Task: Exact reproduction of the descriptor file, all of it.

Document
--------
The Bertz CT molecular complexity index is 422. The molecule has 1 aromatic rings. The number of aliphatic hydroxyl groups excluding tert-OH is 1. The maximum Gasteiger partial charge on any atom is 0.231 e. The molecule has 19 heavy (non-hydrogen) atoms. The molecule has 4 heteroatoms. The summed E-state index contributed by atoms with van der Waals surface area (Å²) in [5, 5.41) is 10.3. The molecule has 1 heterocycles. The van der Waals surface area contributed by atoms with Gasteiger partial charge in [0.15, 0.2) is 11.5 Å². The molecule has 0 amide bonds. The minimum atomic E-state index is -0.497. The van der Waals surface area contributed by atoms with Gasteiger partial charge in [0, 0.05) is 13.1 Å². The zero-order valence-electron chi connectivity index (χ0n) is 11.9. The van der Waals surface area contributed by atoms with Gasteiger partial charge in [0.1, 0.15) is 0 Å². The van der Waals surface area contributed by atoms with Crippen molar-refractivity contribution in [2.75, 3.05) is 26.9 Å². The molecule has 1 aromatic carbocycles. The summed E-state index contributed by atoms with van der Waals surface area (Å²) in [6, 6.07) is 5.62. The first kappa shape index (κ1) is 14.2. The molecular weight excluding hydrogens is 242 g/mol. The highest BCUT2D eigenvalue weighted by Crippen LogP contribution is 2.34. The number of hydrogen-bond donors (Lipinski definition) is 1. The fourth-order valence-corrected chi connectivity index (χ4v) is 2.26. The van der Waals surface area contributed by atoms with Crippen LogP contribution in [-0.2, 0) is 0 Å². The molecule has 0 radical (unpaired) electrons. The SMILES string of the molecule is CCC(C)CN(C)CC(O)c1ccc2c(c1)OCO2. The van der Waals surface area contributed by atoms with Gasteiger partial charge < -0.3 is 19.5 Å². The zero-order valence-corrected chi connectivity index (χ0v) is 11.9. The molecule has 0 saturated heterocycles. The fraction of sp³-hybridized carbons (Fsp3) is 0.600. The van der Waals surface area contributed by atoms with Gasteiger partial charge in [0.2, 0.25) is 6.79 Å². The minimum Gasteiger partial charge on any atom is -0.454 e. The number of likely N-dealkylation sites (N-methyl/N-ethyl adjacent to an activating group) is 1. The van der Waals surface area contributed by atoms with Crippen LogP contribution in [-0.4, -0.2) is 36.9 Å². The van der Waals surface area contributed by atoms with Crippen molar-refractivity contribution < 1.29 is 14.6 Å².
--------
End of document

The Bertz CT molecular complexity index is 422. The molecule has 1 aromatic rings. The number of aliphatic hydroxyl groups excluding tert-OH is 1. The maximum Gasteiger partial charge on any atom is 0.231 e. The molecule has 19 heavy (non-hydrogen) atoms. The molecule has 4 heteroatoms. The summed E-state index contributed by atoms with van der Waals surface area (Å²) in [5, 5.41) is 10.3. The molecule has 1 heterocycles. The van der Waals surface area contributed by atoms with Gasteiger partial charge in [0.15, 0.2) is 11.5 Å². The molecule has 0 amide bonds. The minimum atomic E-state index is -0.497. The van der Waals surface area contributed by atoms with Gasteiger partial charge in [0, 0.05) is 13.1 Å². The zero-order valence-electron chi connectivity index (χ0n) is 11.9. The van der Waals surface area contributed by atoms with Gasteiger partial charge in [0.1, 0.15) is 0 Å². The van der Waals surface area contributed by atoms with Crippen molar-refractivity contribution in [2.75, 3.05) is 26.9 Å². The molecule has 1 aromatic carbocycles. The summed E-state index contributed by atoms with van der Waals surface area (Å²) in [6, 6.07) is 5.62. The first kappa shape index (κ1) is 14.2. The molecular weight excluding hydrogens is 242 g/mol. The highest BCUT2D eigenvalue weighted by Crippen LogP contribution is 2.34. The number of hydrogen-bond donors (Lipinski definition) is 1. The fourth-order valence-corrected chi connectivity index (χ4v) is 2.26. The van der Waals surface area contributed by atoms with Crippen LogP contribution in [-0.2, 0) is 0 Å². The molecule has 0 radical (unpaired) electrons. The SMILES string of the molecule is CCC(C)CN(C)CC(O)c1ccc2c(c1)OCO2. The van der Waals surface area contributed by atoms with Gasteiger partial charge < -0.3 is 19.5 Å². The zero-order valence-corrected chi connectivity index (χ0v) is 11.9. The molecule has 0 saturated heterocycles. The fraction of sp³-hybridized carbons (Fsp3) is 0.600. The van der Waals surface area contributed by atoms with Gasteiger partial charge in [0.2, 0.25) is 6.79 Å². The minimum Gasteiger partial charge on any atom is -0.454 e. The number of likely N-dealkylation sites (N-methyl/N-ethyl adjacent to an activating group) is 1. The van der Waals surface area contributed by atoms with Crippen LogP contribution in [-0.4, -0.2) is 36.9 Å². The van der Waals surface area contributed by atoms with Crippen molar-refractivity contribution < 1.29 is 14.6 Å².